BEIRUT (AP) — The Latest on the Syria conflict (all times local):
The U.N. health agency says reports from its partners indicate some 500 patients showed signs of exposure to toxic chemicals following shelling on the Syrian town of Douma over the weekend.
The World Health Organization says patients at health facilities showed “signs of severe irritation of mucous membranes, respiratory failure and disruption to central nervous systems of those exposed.”
A WHO statement Wednesday did not confirm outright that a chemical weapons attack had taken place.
WHO also cited reports about the deaths of more than 70 people who sheltered in basements, saying 43 of those people who died had shown “symptoms consistent with exposure to highly toxic chemicals.”
The Organization for the Prohibition of Chemical Weapons said Tuesday it would send “shortly” a fact-finding mission to Douma.
A senior Russian lawmaker has warned the United States that Russia would view an airstrike on Syria as a war crime.
U.S. President Donald Trump has threatened military action after last weekend’s suspected chemical attack on a rebel-held town near Damascus, which activists and rescuers say killed at least 40 people. The Syrian government and its ally Russia have denied that such an attack ever happened.
State news agency RIA Novosti on Wednesday quoted Andrei Krasov, deputy chairman of the State Duma’s defense committee, as saying that Russia will treat a U.S. airstrike on Syria “not just as an act of aggression but a war crime of the Western coalition.”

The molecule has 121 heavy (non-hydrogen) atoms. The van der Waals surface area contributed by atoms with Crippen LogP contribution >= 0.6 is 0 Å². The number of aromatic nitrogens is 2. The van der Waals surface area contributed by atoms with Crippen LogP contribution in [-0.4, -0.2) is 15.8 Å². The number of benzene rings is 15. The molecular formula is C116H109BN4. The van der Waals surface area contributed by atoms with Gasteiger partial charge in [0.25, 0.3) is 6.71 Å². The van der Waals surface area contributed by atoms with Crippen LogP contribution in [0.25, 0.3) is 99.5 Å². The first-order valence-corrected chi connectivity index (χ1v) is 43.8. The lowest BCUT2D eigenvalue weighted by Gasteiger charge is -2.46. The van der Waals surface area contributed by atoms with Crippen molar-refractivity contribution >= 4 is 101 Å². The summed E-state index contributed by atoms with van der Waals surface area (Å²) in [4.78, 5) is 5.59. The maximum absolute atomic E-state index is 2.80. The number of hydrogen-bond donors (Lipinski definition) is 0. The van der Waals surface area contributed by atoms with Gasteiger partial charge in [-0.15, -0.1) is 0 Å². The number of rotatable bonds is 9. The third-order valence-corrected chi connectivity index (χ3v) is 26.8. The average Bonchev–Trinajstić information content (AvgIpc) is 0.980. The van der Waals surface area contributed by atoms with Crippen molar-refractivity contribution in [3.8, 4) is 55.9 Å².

Russia has been a key backer of Syrian President Bashar Assad, providing air cover for his offensive against the Islamic State group and Syrian rebels. Russian military advisers are deployed at many Syrian government facilities.
European airspace authorities are warning aircraft to be careful over the next days when flying close to Syria because of possible military action against President Bashar Assad’s forces.
The Eurocontrol airspace organization said that the European Aviation Safety Agency had sent a “Rapid Alert Notification” that flight operations needed to consider the possibility of air or missile strikes into Syria.
U.S. officials have consulted with global allies on a possible joint military response to Syria’s alleged poison gas attack on a rebel-held town.
In a notice posted to Eurocontrol’s website, EASA said: “Due to the possible launch of air strikes into Syria with air-to-ground and/or cruise missiles within the next 72 hours, and the possibility of intermittent disruption of radio navigation equipment, due consideration needs to be taken.”